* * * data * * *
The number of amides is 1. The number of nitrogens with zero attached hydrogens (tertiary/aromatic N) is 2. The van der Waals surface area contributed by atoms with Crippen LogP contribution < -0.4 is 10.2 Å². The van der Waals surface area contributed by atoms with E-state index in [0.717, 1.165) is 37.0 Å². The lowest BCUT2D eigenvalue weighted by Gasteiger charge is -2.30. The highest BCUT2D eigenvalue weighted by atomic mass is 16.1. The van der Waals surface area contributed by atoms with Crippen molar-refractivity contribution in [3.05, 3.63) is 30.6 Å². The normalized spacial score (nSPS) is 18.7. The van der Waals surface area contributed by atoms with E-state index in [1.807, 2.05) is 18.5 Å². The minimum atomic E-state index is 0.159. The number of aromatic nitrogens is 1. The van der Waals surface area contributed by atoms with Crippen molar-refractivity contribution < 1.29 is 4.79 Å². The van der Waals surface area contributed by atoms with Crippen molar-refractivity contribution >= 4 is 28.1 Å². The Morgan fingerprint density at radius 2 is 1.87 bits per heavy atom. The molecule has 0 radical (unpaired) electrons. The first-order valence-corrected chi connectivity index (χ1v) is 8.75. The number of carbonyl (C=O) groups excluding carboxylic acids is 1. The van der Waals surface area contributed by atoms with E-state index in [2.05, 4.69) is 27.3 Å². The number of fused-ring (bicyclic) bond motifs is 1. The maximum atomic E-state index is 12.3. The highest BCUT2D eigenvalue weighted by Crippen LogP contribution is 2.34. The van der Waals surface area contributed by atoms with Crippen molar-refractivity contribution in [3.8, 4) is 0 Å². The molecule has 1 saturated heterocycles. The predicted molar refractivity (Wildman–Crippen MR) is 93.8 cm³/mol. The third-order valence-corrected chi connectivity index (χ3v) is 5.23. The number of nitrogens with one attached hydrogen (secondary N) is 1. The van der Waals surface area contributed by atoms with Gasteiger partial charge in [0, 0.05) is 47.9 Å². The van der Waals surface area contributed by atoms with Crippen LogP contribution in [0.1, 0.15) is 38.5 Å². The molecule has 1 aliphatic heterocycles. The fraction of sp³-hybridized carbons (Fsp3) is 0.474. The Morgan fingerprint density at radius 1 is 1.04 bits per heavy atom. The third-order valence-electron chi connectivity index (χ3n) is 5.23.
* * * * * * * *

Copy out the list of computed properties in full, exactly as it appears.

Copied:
The number of amides is 1. The number of nitrogens with zero attached hydrogens (tertiary/aromatic N) is 2. The van der Waals surface area contributed by atoms with Crippen LogP contribution < -0.4 is 10.2 Å². The van der Waals surface area contributed by atoms with E-state index in [0.717, 1.165) is 37.0 Å². The lowest BCUT2D eigenvalue weighted by Gasteiger charge is -2.30. The highest BCUT2D eigenvalue weighted by atomic mass is 16.1. The van der Waals surface area contributed by atoms with Crippen molar-refractivity contribution in [3.05, 3.63) is 30.6 Å². The normalized spacial score (nSPS) is 18.7. The van der Waals surface area contributed by atoms with E-state index in [1.807, 2.05) is 18.5 Å². The minimum atomic E-state index is 0.159. The number of aromatic nitrogens is 1. The van der Waals surface area contributed by atoms with Crippen molar-refractivity contribution < 1.29 is 4.79 Å². The van der Waals surface area contributed by atoms with Crippen molar-refractivity contribution >= 4 is 28.1 Å². The Morgan fingerprint density at radius 2 is 1.87 bits per heavy atom. The molecule has 0 radical (unpaired) electrons. The first-order valence-corrected chi connectivity index (χ1v) is 8.75. The number of carbonyl (C=O) groups excluding carboxylic acids is 1. The van der Waals surface area contributed by atoms with E-state index in [2.05, 4.69) is 27.3 Å². The number of fused-ring (bicyclic) bond motifs is 1. The maximum atomic E-state index is 12.3. The highest BCUT2D eigenvalue weighted by Crippen LogP contribution is 2.34. The van der Waals surface area contributed by atoms with Crippen molar-refractivity contribution in [3.8, 4) is 0 Å². The molecule has 1 saturated heterocycles. The predicted molar refractivity (Wildman–Crippen MR) is 93.8 cm³/mol. The third-order valence-corrected chi connectivity index (χ3v) is 5.23. The number of nitrogens with one attached hydrogen (secondary N) is 1. The van der Waals surface area contributed by atoms with Gasteiger partial charge in [0, 0.05) is 47.9 Å². The van der Waals surface area contributed by atoms with Crippen LogP contribution in [0.1, 0.15) is 38.5 Å². The molecule has 1 aliphatic heterocycles. The fraction of sp³-hybridized carbons (Fsp3) is 0.474. The Morgan fingerprint density at radius 1 is 1.04 bits per heavy atom. The third-order valence-electron chi connectivity index (χ3n) is 5.23.